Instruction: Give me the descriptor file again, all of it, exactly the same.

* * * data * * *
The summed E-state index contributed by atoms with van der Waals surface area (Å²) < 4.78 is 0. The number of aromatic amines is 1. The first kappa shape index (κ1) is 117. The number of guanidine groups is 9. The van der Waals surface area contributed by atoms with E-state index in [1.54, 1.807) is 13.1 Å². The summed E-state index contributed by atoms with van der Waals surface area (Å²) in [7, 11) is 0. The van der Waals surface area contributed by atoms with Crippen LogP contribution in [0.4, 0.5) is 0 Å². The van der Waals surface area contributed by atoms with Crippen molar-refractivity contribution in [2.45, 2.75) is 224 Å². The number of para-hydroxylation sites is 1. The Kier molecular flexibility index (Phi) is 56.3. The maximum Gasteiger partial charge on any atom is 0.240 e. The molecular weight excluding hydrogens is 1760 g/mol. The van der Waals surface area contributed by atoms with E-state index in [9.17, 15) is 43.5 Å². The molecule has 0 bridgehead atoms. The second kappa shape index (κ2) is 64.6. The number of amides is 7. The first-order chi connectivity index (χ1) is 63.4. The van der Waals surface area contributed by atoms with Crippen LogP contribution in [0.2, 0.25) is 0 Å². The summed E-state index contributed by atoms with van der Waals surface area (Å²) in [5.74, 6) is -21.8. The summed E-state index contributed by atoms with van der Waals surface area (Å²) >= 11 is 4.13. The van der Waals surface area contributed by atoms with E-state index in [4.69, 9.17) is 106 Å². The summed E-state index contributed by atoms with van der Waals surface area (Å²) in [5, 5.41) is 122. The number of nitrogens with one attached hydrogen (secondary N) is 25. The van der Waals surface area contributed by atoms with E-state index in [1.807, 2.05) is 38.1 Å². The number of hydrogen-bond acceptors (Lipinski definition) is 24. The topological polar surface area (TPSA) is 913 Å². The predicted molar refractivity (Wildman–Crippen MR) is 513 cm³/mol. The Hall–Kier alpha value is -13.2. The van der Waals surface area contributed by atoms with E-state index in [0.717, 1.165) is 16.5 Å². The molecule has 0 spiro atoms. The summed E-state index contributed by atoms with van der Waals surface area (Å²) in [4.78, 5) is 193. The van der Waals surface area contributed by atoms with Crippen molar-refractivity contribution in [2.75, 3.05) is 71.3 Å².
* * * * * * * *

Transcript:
The summed E-state index contributed by atoms with van der Waals surface area (Å²) < 4.78 is 0. The number of aromatic amines is 1. The first kappa shape index (κ1) is 117. The number of guanidine groups is 9. The van der Waals surface area contributed by atoms with E-state index in [1.54, 1.807) is 13.1 Å². The summed E-state index contributed by atoms with van der Waals surface area (Å²) in [7, 11) is 0. The van der Waals surface area contributed by atoms with Crippen LogP contribution in [0.4, 0.5) is 0 Å². The van der Waals surface area contributed by atoms with Crippen molar-refractivity contribution in [2.45, 2.75) is 224 Å². The number of para-hydroxylation sites is 1. The Kier molecular flexibility index (Phi) is 56.3. The maximum Gasteiger partial charge on any atom is 0.240 e. The molecular weight excluding hydrogens is 1760 g/mol. The van der Waals surface area contributed by atoms with E-state index in [9.17, 15) is 43.5 Å². The molecule has 0 bridgehead atoms. The second kappa shape index (κ2) is 64.6. The number of amides is 7. The first-order chi connectivity index (χ1) is 63.4. The van der Waals surface area contributed by atoms with Crippen LogP contribution in [0.2, 0.25) is 0 Å². The summed E-state index contributed by atoms with van der Waals surface area (Å²) in [5.74, 6) is -21.8. The summed E-state index contributed by atoms with van der Waals surface area (Å²) >= 11 is 4.13. The van der Waals surface area contributed by atoms with E-state index in [4.69, 9.17) is 106 Å². The summed E-state index contributed by atoms with van der Waals surface area (Å²) in [5, 5.41) is 122. The number of nitrogens with one attached hydrogen (secondary N) is 25. The van der Waals surface area contributed by atoms with E-state index in [1.807, 2.05) is 38.1 Å². The number of hydrogen-bond acceptors (Lipinski definition) is 24. The topological polar surface area (TPSA) is 913 Å². The predicted molar refractivity (Wildman–Crippen MR) is 513 cm³/mol. The Hall–Kier alpha value is -13.2. The van der Waals surface area contributed by atoms with E-state index in [0.717, 1.165) is 16.5 Å². The molecule has 0 spiro atoms. The summed E-state index contributed by atoms with van der Waals surface area (Å²) in [4.78, 5) is 193. The van der Waals surface area contributed by atoms with Crippen molar-refractivity contribution in [2.75, 3.05) is 71.3 Å².